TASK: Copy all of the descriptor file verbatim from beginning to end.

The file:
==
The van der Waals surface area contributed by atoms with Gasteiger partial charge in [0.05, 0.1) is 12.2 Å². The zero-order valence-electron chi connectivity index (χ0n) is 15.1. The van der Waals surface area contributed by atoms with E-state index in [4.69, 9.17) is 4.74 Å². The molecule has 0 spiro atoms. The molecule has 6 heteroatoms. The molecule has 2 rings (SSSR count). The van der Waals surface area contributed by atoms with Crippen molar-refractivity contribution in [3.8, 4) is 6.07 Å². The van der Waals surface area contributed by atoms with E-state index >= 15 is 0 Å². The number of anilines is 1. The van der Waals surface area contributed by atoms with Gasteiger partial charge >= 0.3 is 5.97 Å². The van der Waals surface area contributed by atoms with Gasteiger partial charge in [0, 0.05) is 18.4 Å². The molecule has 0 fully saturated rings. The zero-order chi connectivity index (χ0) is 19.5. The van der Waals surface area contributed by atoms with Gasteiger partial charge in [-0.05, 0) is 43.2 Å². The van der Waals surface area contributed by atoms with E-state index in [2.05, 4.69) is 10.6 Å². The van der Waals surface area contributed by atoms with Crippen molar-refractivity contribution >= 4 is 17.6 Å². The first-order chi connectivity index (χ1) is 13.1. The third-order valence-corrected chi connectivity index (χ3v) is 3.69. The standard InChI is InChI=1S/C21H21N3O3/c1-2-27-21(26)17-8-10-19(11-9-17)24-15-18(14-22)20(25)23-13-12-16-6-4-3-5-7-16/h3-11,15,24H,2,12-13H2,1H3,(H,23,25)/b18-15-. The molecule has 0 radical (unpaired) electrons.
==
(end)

The van der Waals surface area contributed by atoms with Gasteiger partial charge in [0.05, 0.1) is 12.2 Å². The zero-order valence-electron chi connectivity index (χ0n) is 15.1. The van der Waals surface area contributed by atoms with E-state index in [4.69, 9.17) is 4.74 Å². The molecule has 0 spiro atoms. The molecule has 6 heteroatoms. The molecule has 2 rings (SSSR count). The van der Waals surface area contributed by atoms with Crippen molar-refractivity contribution in [3.8, 4) is 6.07 Å². The van der Waals surface area contributed by atoms with E-state index >= 15 is 0 Å². The number of anilines is 1. The van der Waals surface area contributed by atoms with Gasteiger partial charge >= 0.3 is 5.97 Å². The van der Waals surface area contributed by atoms with Gasteiger partial charge in [0, 0.05) is 18.4 Å². The molecule has 0 fully saturated rings. The zero-order chi connectivity index (χ0) is 19.5. The van der Waals surface area contributed by atoms with Gasteiger partial charge in [-0.05, 0) is 43.2 Å². The van der Waals surface area contributed by atoms with E-state index in [2.05, 4.69) is 10.6 Å². The van der Waals surface area contributed by atoms with Crippen molar-refractivity contribution >= 4 is 17.6 Å². The first-order chi connectivity index (χ1) is 13.1. The third-order valence-corrected chi connectivity index (χ3v) is 3.69. The standard InChI is InChI=1S/C21H21N3O3/c1-2-27-21(26)17-8-10-19(11-9-17)24-15-18(14-22)20(25)23-13-12-16-6-4-3-5-7-16/h3-11,15,24H,2,12-13H2,1H3,(H,23,25)/b18-15-. The molecule has 0 radical (unpaired) electrons.